Happy Thanksgiving! I'm deeply thankful for many, many things in my life — my wife, my son, my job, my magnetic pancreas, and, of course, thankful that Turkey once built some really weird cars. Because today, on the day we devour turkeys by the truckload, I can make this tenuous connection to the country of Turkey.
The Turkish car I want to make sure we're all thinking about today as our great aunts lurch into yet another virulently racist tirade is the Anadol Böcek.
Anadol was Turkey's second attempt to produce cars, and the first that actually worked. Founded in 1966, Anadol's offerings were based on designs from Britian's Reliant, makers of the notorious Robin and my own beloved Scimitar. Reliant built cars with simple ladder-frame chassis and fiberglass bodies, which made them ideal templates for countries just starting up their motor industries. Reliant had previously helped Israel start their motorcar industry in a similar fashion with the Autocars company, and the Reliant-designed Sabra.
Anadol, of course, has its own rich history, but I want to focus on one model in particular, the Böcek, which means "bug" in Turkish. I want to focus on this one, limited-production model (only 203 were built between 1975-1977) because it's so wonderfully, unashamedly bonkers.
The Böcek started out from a request by the Turkish Military for a rugged, general purpose vehicle. This is the same sort of request that gave the world the Jeep and the Kubelwagen (and later the VW Thing), so I'm all in favor of militaries asking for useful little cars. In a utopia, that would be a military force's primary job.
Anadol realized that a rugged military vehicle could easily become a rugged fun vehicle, and Turkey's growing leisure and tourist industries were generating good demand for such a car. The job of designing the beast fell to Jan Nahum, who made news most recently when one of his (interestingly Böcek-like in many ways) taxi designs was chosen as a finalist for the NYC Taxi of Tomorrow competition.
Nahum's design was really like nothing else produced, then or now. The mechanicals were fairly mundane, related to Anadol's Reliant roots: tough, simple square-section chassis with a Ford Kent 1.3L, 63 HP engine. Basic versions were RWD, though "offroad" and "military" versions were built that may have had 4WD.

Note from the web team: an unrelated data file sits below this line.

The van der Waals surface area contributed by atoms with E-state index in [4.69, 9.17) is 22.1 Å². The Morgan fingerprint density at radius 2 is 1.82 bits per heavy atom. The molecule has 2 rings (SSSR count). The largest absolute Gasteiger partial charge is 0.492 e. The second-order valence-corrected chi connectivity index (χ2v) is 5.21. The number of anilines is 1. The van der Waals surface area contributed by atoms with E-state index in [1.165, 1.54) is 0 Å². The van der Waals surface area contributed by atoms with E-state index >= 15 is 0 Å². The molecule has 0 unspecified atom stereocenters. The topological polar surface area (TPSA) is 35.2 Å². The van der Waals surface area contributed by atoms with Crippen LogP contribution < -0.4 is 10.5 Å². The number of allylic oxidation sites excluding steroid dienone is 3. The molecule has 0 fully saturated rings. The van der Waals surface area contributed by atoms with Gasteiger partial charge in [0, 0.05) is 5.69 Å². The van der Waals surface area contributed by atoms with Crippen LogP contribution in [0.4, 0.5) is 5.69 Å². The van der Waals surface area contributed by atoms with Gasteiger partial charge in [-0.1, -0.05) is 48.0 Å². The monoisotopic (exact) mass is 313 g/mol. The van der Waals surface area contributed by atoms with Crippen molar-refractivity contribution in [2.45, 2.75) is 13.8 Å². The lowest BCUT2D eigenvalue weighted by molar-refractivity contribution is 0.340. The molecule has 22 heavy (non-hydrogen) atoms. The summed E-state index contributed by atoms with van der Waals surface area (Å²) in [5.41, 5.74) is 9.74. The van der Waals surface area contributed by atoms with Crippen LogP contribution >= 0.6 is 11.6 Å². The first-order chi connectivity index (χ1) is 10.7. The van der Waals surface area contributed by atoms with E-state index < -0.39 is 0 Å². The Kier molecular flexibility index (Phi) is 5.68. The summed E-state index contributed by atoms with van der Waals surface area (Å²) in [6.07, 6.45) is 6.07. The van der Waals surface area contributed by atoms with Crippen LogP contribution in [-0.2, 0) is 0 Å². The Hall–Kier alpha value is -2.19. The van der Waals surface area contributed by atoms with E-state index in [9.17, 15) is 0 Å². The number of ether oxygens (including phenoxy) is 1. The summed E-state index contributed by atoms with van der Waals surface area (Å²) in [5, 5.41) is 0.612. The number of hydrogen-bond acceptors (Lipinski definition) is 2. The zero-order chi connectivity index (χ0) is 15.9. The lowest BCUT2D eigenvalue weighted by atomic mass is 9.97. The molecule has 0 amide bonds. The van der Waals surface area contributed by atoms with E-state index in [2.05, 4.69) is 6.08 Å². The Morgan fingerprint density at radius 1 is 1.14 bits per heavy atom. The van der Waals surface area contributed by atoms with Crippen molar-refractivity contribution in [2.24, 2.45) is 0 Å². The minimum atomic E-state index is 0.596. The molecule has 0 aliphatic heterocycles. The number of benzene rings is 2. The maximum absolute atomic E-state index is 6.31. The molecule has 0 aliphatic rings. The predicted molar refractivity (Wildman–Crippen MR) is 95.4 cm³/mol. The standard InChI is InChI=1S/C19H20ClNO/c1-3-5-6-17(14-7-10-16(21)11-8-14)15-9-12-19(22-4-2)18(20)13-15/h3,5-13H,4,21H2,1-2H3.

(I think this video is a local Turkish news segment about a man who loves Böceks. If anyone knows Turkish, please feel free to let us know if that's right. Thanks!)
Of course, the body design is really what made the Böcek special. It was dune buggy inspired, sure, but it was a very modern, radical take on the dune buggy theme. Agresively angular, the side body profile of the car was essentially an angular line that sort of resembles a skinny robot in repose. The rear part of this side panel continues across the width of the body to form the rear rollbar/window frame. There's no doors, and the angle of the hood continues unbroken into the windshield.
The whole rear bumper/tail section of the car appears to be a separate, floating unit, and the car as a whole is dramatically asymmetrical: the grille openings vary in size from right to left, and the taillights differ at the rear, with one made of three light units, and the other of only two.
Inside, there's four upholstered fiberglass seats and an interesting floating instrument pod, with a full-width dash/storage area in front of it.
The end result is, I think, incredible. A Böcek would look at home searching for water on the surface of Mars as it would with a surfboard on its roof prowling the streets of Venice, CA. Sadly, it's about as rare in either place.
It's safe to say an Anadol Böcek is on my sadly long, long list of cars I'd love to own but very likely never will. Though, the inherently simple nature of its construction gives me hope that something like it could become an interesting kit car for some of the few remaining body-on-frame cars. Maybe an upscaled version for American tastes on a Crown Vic platform? A V8 RWD dune buggy that looks like it came from Mars?
Damn, somebody turn on their Kickstarter machine! This'll be huge.